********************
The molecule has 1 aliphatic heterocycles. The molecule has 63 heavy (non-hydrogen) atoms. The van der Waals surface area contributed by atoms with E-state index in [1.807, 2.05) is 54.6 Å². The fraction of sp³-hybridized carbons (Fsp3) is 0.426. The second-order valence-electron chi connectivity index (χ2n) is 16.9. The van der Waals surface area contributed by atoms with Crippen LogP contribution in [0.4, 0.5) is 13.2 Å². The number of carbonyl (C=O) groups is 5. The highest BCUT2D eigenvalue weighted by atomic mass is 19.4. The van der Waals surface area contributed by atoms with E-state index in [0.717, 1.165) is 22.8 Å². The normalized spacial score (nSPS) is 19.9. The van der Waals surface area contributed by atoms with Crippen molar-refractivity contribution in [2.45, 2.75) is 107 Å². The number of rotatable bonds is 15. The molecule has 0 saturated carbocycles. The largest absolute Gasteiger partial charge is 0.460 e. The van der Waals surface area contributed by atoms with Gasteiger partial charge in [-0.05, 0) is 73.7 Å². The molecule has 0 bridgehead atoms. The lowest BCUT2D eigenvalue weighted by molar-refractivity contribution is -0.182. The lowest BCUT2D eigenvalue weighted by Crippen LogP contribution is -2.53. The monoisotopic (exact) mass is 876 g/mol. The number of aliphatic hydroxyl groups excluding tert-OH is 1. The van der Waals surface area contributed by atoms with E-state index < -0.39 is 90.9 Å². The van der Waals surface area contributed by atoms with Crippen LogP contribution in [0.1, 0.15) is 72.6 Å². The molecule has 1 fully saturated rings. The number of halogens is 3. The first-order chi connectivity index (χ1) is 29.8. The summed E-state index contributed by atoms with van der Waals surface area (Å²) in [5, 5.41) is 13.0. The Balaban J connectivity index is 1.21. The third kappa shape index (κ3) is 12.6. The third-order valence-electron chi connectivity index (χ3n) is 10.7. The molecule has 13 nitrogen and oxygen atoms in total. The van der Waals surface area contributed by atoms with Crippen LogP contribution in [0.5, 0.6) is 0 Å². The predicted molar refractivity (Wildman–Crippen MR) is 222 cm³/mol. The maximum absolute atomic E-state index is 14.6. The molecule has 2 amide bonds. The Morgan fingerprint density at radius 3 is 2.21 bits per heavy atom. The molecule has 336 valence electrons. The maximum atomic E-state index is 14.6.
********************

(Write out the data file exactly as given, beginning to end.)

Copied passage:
The molecule has 1 aliphatic heterocycles. The molecule has 63 heavy (non-hydrogen) atoms. The van der Waals surface area contributed by atoms with E-state index in [1.807, 2.05) is 54.6 Å². The fraction of sp³-hybridized carbons (Fsp3) is 0.426. The second-order valence-electron chi connectivity index (χ2n) is 16.9. The van der Waals surface area contributed by atoms with Crippen LogP contribution in [0.4, 0.5) is 13.2 Å². The number of carbonyl (C=O) groups is 5. The highest BCUT2D eigenvalue weighted by atomic mass is 19.4. The van der Waals surface area contributed by atoms with E-state index in [0.717, 1.165) is 22.8 Å². The normalized spacial score (nSPS) is 19.9. The van der Waals surface area contributed by atoms with Crippen molar-refractivity contribution in [2.45, 2.75) is 107 Å². The number of rotatable bonds is 15. The molecule has 0 saturated carbocycles. The largest absolute Gasteiger partial charge is 0.460 e. The van der Waals surface area contributed by atoms with Gasteiger partial charge in [-0.05, 0) is 73.7 Å². The molecule has 0 bridgehead atoms. The lowest BCUT2D eigenvalue weighted by molar-refractivity contribution is -0.182. The lowest BCUT2D eigenvalue weighted by Crippen LogP contribution is -2.53. The monoisotopic (exact) mass is 876 g/mol. The number of aliphatic hydroxyl groups excluding tert-OH is 1. The van der Waals surface area contributed by atoms with E-state index < -0.39 is 90.9 Å². The van der Waals surface area contributed by atoms with Crippen LogP contribution in [0.1, 0.15) is 72.6 Å². The molecule has 1 fully saturated rings. The number of halogens is 3. The first-order chi connectivity index (χ1) is 29.8. The summed E-state index contributed by atoms with van der Waals surface area (Å²) in [5, 5.41) is 13.0. The Balaban J connectivity index is 1.21. The third kappa shape index (κ3) is 12.6. The third-order valence-electron chi connectivity index (χ3n) is 10.7. The molecule has 13 nitrogen and oxygen atoms in total. The van der Waals surface area contributed by atoms with Crippen LogP contribution in [0.5, 0.6) is 0 Å². The predicted molar refractivity (Wildman–Crippen MR) is 222 cm³/mol. The maximum absolute atomic E-state index is 14.6. The molecule has 2 amide bonds. The Morgan fingerprint density at radius 3 is 2.21 bits per heavy atom. The molecule has 336 valence electrons. The maximum atomic E-state index is 14.6.